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In anticipation of Latino USA‘s upcoming show about the U.S. Latino vote (send us your voice memos), I plan to share daily historical examples of American politics and Latinos. 

The first example happened in 1960, when Jackie Kennedy —who knew multiple languages— spoke Spanish in an ad for her husband Jack.

The political site iagreetosee.com published a bilingual transcript of the ad:

Queridos amigos,

Les habla la esposa del senador John F. Kennedy, candidato a la presidencia de los Estados Unidos. En estos tiempos de tanto peligro, cuando la paz mundial se ve amenazada por el comunismo, es necesario tener en la Casa Blanca un líder capaz de guíar nuestros destinos con una mano firme. Mi esposo siempre vigilará los intereses de todos los sectores de nuestra sociedad que necesitan la protección de un gobierno humanitario. Para el futuro de nuestros niños y para lograr un mundo donde exista la paz verdadera, voten ustedes por el partido demócrata el día 8 de noviembre. ¡Que viva Kennedy!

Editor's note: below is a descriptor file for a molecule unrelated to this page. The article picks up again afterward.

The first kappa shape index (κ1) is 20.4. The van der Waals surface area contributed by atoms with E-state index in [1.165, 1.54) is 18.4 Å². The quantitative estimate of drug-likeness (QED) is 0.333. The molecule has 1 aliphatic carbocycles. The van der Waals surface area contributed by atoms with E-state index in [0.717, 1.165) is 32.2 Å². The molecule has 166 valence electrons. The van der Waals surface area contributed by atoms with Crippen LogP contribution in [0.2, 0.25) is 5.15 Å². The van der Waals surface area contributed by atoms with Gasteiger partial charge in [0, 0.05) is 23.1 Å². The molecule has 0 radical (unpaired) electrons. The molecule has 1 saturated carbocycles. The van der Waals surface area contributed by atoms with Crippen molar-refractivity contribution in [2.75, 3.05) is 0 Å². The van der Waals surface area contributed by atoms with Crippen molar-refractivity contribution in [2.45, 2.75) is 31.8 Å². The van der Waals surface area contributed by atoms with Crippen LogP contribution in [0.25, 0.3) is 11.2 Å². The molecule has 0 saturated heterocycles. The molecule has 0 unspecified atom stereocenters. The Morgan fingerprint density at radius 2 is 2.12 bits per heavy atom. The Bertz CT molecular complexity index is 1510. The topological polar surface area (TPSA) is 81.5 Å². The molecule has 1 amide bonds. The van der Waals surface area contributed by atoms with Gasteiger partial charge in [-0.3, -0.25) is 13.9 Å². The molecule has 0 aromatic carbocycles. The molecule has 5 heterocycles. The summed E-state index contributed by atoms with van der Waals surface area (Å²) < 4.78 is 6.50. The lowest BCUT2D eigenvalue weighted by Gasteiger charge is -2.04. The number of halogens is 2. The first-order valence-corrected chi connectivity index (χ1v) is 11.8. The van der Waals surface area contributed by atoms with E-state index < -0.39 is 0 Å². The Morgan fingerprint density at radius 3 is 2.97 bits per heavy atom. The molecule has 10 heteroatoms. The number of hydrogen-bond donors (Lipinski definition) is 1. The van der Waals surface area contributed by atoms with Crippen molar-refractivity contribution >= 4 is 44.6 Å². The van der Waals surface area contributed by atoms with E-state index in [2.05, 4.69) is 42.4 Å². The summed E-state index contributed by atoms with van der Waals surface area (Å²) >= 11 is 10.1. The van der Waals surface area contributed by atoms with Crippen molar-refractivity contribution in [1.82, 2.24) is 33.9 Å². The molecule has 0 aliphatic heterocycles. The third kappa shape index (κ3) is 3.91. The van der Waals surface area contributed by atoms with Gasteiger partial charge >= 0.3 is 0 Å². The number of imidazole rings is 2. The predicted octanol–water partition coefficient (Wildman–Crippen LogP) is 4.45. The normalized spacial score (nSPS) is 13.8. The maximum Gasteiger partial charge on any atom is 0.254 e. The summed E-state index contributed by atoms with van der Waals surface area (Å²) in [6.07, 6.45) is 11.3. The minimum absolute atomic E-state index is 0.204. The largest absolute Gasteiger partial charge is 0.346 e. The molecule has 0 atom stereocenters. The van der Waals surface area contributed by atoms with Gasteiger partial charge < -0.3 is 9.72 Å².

Dear friends,

I am the wife of Senator John F. Kennedy, a candidate for President of the United States. In these times of such great danger, when world peace is threatened by Communism, it’s necessary to have a leader in the White House who is capable of guiding our destiny with a firm hand. My husband will always watch over the interests of the parts of our society that need the protection of a humanitarian government. For our children’s’ future, and to achieve a world where true peace exists, vote for the Democratic Party on November 8th. Long live Kennedy!

The ad was part of a strategy by the Kennedy campaign to connect with Latino voters, especially in Texas, where Mexican Americans were seen as a growing group. In 2013, NPR ran a story about this strategy and the rise of the Viva Kennedy clubsThe Kennedy-Johnson ticket won Texas’ 24 electoral votes in 1964 by a margin of fewer than 50,000 votes. Viva Kennedy clubs also sprouted in California, Nixon’s home state, which the Democratic ticket lost by fewer than 40,000 votes.